Diver's death a wake-up call, say industry veterans

Diver's death a wake-up call, say industry veterans
Attendants conducting an equipment safety check for the diver (seated) during an outing. Some commercial divers say costs seem to be a key factor when contractors consider safety issues.

The death of 36-year-old Kwok Khee Khoon during a commercial diving operation off Singapore's waters on Wednesday was an important wake-up call for the industry, said veteran contractors.

They say that while safety for the industry is regulated under the Workplace Safety and Health (WSH) Act, commercial diving outfits still need to play their part to ensure that the rules, including in-house safety guidelines, are observed on the job.

Ministry of Manpower (MOM) statistics show that there have been three commercial diving-related fatalities here since 2010.

This does not include the incident that claimed Mr Kwok's life and other fatalities that may have happened so far this year.

The ministry had said on Thursday that he was "sucked into a space in the hull of the vessel" while taking photographs underwater of welding work on a container ship anchored near Marina South Pier.

This was the second fatality involving Mr Kwok's employer, Underwater Contractors. The company reportedly lost a diver at sea six years ago.

Industry veterans such as Commercial Diving Association (Singapore) chairman Abdul Malik yesterday said diving accidents usually occur when contractors cut corners while trying to cut costs.

"What they fail to realise is that, if they do not follow safety procedures in the technical advisory or adhere to the code, they can be charged in court," said Mr Malik, 36.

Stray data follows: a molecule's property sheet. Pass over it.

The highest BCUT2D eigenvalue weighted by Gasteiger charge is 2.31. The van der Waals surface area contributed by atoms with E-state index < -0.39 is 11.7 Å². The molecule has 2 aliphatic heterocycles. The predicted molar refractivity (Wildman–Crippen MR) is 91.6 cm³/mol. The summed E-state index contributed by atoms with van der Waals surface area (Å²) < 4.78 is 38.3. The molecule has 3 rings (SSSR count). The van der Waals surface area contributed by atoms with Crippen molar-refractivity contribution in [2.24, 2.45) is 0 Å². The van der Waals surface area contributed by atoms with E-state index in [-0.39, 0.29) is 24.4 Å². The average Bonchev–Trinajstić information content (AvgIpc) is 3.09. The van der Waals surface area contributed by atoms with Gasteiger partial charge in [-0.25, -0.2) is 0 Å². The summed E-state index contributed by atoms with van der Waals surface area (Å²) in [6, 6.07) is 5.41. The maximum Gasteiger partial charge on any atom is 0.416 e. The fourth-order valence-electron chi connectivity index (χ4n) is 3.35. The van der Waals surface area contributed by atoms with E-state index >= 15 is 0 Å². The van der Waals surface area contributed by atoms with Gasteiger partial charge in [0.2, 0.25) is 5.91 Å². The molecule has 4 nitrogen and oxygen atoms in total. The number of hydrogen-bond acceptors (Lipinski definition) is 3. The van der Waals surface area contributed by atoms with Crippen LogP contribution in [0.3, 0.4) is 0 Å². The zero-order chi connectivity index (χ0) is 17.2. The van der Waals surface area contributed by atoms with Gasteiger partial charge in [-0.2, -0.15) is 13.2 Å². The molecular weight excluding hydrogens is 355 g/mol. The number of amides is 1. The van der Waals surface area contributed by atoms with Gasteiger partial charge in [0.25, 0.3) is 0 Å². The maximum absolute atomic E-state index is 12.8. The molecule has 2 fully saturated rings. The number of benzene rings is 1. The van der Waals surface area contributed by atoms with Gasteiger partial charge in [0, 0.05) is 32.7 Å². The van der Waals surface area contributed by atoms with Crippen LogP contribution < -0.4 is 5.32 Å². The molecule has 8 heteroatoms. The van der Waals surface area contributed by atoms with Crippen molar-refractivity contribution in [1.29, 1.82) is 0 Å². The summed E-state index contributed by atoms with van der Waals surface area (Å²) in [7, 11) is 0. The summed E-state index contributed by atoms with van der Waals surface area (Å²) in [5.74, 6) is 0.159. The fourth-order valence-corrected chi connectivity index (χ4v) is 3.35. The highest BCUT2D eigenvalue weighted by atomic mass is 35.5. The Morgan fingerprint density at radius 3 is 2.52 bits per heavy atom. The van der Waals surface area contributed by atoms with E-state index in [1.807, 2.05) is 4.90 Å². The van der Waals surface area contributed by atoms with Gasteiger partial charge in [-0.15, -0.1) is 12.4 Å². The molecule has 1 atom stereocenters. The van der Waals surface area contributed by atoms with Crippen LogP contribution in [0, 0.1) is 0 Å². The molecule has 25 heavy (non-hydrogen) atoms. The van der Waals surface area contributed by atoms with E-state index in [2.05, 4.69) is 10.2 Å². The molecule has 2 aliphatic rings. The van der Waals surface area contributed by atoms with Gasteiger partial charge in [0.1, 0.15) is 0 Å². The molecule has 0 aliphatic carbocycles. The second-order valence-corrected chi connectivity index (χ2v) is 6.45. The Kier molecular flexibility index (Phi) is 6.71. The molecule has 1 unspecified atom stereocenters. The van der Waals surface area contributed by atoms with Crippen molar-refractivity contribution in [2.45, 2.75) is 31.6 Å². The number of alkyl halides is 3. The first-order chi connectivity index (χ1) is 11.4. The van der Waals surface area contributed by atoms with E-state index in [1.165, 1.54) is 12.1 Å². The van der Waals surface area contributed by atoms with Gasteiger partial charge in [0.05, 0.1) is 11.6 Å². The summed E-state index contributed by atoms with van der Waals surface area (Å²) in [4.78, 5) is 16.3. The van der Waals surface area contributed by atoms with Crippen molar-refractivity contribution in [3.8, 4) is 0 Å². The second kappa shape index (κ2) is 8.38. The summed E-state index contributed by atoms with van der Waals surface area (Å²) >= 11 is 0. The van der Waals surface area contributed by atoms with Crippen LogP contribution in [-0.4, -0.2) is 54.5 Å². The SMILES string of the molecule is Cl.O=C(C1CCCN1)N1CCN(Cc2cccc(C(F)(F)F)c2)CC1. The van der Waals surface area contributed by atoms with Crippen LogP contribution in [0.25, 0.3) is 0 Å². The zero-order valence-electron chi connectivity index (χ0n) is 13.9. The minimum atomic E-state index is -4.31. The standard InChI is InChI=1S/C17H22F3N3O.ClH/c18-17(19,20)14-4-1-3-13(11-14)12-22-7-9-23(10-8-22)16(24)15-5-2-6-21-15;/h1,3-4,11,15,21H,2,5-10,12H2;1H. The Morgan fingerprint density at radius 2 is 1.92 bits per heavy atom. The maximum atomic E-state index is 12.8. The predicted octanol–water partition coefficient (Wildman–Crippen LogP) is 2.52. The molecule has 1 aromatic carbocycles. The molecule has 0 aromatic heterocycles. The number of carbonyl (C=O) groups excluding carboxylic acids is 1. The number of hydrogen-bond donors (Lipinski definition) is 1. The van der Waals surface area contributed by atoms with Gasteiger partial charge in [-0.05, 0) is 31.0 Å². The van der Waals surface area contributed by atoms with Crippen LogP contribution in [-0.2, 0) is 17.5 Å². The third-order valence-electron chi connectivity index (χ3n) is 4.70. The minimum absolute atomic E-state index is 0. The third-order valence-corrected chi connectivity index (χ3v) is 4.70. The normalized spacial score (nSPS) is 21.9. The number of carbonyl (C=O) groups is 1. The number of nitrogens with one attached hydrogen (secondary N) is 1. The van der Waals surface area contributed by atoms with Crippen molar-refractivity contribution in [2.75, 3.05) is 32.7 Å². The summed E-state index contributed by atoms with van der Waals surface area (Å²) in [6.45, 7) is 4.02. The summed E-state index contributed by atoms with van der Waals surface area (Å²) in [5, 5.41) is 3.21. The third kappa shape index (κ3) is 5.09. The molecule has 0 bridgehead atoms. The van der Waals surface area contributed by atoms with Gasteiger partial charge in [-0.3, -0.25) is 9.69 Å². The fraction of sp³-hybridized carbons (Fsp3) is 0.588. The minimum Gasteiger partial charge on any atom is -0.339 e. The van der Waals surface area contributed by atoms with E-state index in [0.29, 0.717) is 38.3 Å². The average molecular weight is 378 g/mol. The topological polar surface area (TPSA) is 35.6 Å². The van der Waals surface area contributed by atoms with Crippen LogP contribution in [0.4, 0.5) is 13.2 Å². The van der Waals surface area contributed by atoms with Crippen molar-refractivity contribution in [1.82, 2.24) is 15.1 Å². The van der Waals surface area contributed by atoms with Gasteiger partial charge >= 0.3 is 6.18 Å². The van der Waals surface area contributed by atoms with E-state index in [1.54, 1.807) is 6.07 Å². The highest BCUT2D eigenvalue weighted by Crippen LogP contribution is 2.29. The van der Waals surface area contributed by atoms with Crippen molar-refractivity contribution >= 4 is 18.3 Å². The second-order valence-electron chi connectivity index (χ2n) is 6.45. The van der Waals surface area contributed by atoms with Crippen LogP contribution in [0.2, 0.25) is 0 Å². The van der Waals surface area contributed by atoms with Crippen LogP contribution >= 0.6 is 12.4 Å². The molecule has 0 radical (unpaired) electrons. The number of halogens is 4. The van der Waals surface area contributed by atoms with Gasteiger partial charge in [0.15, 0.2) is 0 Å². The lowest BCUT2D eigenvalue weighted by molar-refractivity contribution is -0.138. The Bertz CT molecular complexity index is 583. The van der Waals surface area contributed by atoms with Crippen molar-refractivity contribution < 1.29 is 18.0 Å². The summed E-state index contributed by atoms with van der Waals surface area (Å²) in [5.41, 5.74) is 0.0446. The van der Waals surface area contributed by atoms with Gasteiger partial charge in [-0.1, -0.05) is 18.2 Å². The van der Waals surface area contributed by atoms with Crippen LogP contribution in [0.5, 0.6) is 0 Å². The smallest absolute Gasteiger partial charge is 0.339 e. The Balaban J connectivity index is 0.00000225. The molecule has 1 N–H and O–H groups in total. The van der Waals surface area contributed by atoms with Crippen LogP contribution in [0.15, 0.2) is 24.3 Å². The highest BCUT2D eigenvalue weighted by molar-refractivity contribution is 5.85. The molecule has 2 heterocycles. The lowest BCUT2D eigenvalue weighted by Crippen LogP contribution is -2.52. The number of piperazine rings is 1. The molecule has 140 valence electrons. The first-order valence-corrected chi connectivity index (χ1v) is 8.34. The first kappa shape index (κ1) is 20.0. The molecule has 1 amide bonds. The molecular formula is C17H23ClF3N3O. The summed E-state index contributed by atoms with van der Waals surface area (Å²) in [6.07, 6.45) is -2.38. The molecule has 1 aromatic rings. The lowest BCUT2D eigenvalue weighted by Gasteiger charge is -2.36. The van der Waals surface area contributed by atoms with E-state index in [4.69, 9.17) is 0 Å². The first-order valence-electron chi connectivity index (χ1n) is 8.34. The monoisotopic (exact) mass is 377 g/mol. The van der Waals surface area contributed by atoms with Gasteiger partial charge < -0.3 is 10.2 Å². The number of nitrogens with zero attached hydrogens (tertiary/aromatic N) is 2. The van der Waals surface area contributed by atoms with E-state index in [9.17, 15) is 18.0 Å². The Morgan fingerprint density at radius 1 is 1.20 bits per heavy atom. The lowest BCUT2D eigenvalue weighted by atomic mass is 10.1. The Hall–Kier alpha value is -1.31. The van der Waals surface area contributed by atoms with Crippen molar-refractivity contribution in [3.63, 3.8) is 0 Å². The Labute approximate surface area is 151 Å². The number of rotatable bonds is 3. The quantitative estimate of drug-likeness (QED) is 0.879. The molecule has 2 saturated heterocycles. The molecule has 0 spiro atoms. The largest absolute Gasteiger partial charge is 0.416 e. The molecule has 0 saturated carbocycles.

Anyone who does not meet the requirements under the WSH Act and its subsidiary legislation may be charged by the MOM.

Convicted companies face a maximum fine of $500,000, while individuals may be fined up to $200,000 and/or jailed for up to 24 months.

The MOM said there are programmes and assistance schemes to help commercial diving companies with safety issues. These include the WSH Assist scheme and the Singapore Workforce Development Agency's Skills Development Fund.

The commercial diving industry also has a Code of Practice for Diving at Work and the Technical Advisory for Inland/Inshore Commercial Diving Safety and Health, which companies can refer to when implementing safety plans.

Safety measures during diving operations include having an umbilical wire that divers can tug on in case of emergencies, proper communication equipment for divers and their supervisors, and protective headgear.

Some commercial divers say costs seem to be a key factor when contractors consider safety issues. Safety equipment, for instance, can be quite costly.

"Companies can bid at a lower price if they cut corners, while those who follow procedures might not be able to cover their costs if they have to cough out more money for safety equipment and other measures," said one diver who has been at his job for two years and asked not to be named.

Mr Malik hopes more companies and divers will join his association to advocate greater control of safety procedures.

awcw@sph.com.sg


This article was first published on June 7, 2014.
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